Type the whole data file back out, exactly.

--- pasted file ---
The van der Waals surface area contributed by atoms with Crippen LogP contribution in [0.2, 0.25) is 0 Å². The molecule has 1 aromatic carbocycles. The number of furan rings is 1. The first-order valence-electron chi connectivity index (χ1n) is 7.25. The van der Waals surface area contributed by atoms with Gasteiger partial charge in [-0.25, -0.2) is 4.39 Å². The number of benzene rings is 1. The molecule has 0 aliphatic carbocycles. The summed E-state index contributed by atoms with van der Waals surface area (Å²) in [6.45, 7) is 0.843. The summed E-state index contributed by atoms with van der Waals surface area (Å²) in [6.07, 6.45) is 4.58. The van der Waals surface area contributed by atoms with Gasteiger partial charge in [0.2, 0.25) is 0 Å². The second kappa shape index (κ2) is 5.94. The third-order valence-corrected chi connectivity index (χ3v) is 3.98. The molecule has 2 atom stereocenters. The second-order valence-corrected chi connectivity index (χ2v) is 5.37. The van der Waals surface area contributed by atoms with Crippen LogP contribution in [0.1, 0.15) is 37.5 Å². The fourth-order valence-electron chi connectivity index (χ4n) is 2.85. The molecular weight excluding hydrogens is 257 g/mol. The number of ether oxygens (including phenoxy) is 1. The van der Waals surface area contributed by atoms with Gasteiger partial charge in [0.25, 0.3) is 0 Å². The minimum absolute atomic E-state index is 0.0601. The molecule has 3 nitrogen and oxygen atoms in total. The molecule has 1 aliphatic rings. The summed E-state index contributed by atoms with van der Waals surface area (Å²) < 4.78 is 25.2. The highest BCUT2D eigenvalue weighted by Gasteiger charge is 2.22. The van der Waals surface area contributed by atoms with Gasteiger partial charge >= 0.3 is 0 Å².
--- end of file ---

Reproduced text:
The van der Waals surface area contributed by atoms with Crippen LogP contribution in [0.2, 0.25) is 0 Å². The molecule has 1 aromatic carbocycles. The number of furan rings is 1. The first-order valence-electron chi connectivity index (χ1n) is 7.25. The van der Waals surface area contributed by atoms with Gasteiger partial charge in [-0.25, -0.2) is 4.39 Å². The number of benzene rings is 1. The molecule has 0 aliphatic carbocycles. The summed E-state index contributed by atoms with van der Waals surface area (Å²) in [6.45, 7) is 0.843. The summed E-state index contributed by atoms with van der Waals surface area (Å²) in [6.07, 6.45) is 4.58. The van der Waals surface area contributed by atoms with Gasteiger partial charge in [0.2, 0.25) is 0 Å². The second kappa shape index (κ2) is 5.94. The third-order valence-corrected chi connectivity index (χ3v) is 3.98. The molecule has 2 atom stereocenters. The second-order valence-corrected chi connectivity index (χ2v) is 5.37. The van der Waals surface area contributed by atoms with Crippen LogP contribution in [0.1, 0.15) is 37.5 Å². The fourth-order valence-electron chi connectivity index (χ4n) is 2.85. The molecular weight excluding hydrogens is 257 g/mol. The number of ether oxygens (including phenoxy) is 1. The van der Waals surface area contributed by atoms with Gasteiger partial charge in [0.25, 0.3) is 0 Å². The minimum absolute atomic E-state index is 0.0601. The molecule has 3 nitrogen and oxygen atoms in total. The molecule has 1 aliphatic rings. The summed E-state index contributed by atoms with van der Waals surface area (Å²) < 4.78 is 25.2. The highest BCUT2D eigenvalue weighted by Gasteiger charge is 2.22. The van der Waals surface area contributed by atoms with Gasteiger partial charge >= 0.3 is 0 Å².